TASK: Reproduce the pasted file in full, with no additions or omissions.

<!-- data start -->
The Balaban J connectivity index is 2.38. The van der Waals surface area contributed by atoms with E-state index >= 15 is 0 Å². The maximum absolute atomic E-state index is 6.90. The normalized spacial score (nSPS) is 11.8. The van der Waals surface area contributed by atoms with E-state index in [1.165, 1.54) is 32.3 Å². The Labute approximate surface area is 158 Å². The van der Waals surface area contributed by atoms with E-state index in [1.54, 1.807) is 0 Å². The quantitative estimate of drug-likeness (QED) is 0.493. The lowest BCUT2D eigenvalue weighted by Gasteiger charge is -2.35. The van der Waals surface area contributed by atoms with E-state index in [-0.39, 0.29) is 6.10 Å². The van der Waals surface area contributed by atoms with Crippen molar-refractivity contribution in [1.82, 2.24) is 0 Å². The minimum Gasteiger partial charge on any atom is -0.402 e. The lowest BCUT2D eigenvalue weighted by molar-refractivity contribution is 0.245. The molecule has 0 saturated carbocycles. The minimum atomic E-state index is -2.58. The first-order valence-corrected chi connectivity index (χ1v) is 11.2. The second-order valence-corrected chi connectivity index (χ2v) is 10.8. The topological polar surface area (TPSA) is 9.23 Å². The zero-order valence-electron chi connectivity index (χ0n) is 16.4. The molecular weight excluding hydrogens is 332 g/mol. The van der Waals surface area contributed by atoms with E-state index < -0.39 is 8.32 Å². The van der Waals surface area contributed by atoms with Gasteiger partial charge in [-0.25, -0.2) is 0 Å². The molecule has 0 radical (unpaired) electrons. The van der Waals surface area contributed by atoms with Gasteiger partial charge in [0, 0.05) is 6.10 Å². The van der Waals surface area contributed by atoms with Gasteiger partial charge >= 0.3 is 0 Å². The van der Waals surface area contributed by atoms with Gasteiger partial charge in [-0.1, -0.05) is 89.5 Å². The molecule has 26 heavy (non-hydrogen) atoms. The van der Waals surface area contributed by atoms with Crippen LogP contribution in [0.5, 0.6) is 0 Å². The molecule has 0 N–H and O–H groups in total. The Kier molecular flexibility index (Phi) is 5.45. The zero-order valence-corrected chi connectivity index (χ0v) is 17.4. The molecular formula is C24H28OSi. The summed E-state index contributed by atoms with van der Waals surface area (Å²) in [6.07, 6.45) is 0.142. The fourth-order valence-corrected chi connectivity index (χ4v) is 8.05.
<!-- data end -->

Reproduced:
The Balaban J connectivity index is 2.38. The van der Waals surface area contributed by atoms with E-state index >= 15 is 0 Å². The maximum absolute atomic E-state index is 6.90. The normalized spacial score (nSPS) is 11.8. The van der Waals surface area contributed by atoms with E-state index in [1.165, 1.54) is 32.3 Å². The Labute approximate surface area is 158 Å². The van der Waals surface area contributed by atoms with E-state index in [1.54, 1.807) is 0 Å². The quantitative estimate of drug-likeness (QED) is 0.493. The lowest BCUT2D eigenvalue weighted by Gasteiger charge is -2.35. The van der Waals surface area contributed by atoms with E-state index in [-0.39, 0.29) is 6.10 Å². The van der Waals surface area contributed by atoms with Crippen molar-refractivity contribution in [1.82, 2.24) is 0 Å². The minimum Gasteiger partial charge on any atom is -0.402 e. The lowest BCUT2D eigenvalue weighted by molar-refractivity contribution is 0.245. The molecule has 0 saturated carbocycles. The minimum atomic E-state index is -2.58. The first-order valence-corrected chi connectivity index (χ1v) is 11.2. The second-order valence-corrected chi connectivity index (χ2v) is 10.8. The topological polar surface area (TPSA) is 9.23 Å². The zero-order valence-electron chi connectivity index (χ0n) is 16.4. The molecular weight excluding hydrogens is 332 g/mol. The van der Waals surface area contributed by atoms with E-state index < -0.39 is 8.32 Å². The van der Waals surface area contributed by atoms with Gasteiger partial charge in [-0.25, -0.2) is 0 Å². The molecule has 0 radical (unpaired) electrons. The van der Waals surface area contributed by atoms with Gasteiger partial charge in [0, 0.05) is 6.10 Å². The van der Waals surface area contributed by atoms with Gasteiger partial charge >= 0.3 is 0 Å². The van der Waals surface area contributed by atoms with Gasteiger partial charge in [-0.1, -0.05) is 89.5 Å². The molecule has 26 heavy (non-hydrogen) atoms. The van der Waals surface area contributed by atoms with Crippen LogP contribution in [0.5, 0.6) is 0 Å². The molecule has 0 N–H and O–H groups in total. The Kier molecular flexibility index (Phi) is 5.45. The zero-order valence-corrected chi connectivity index (χ0v) is 17.4. The molecular formula is C24H28OSi. The summed E-state index contributed by atoms with van der Waals surface area (Å²) in [6.07, 6.45) is 0.142. The fourth-order valence-corrected chi connectivity index (χ4v) is 8.05.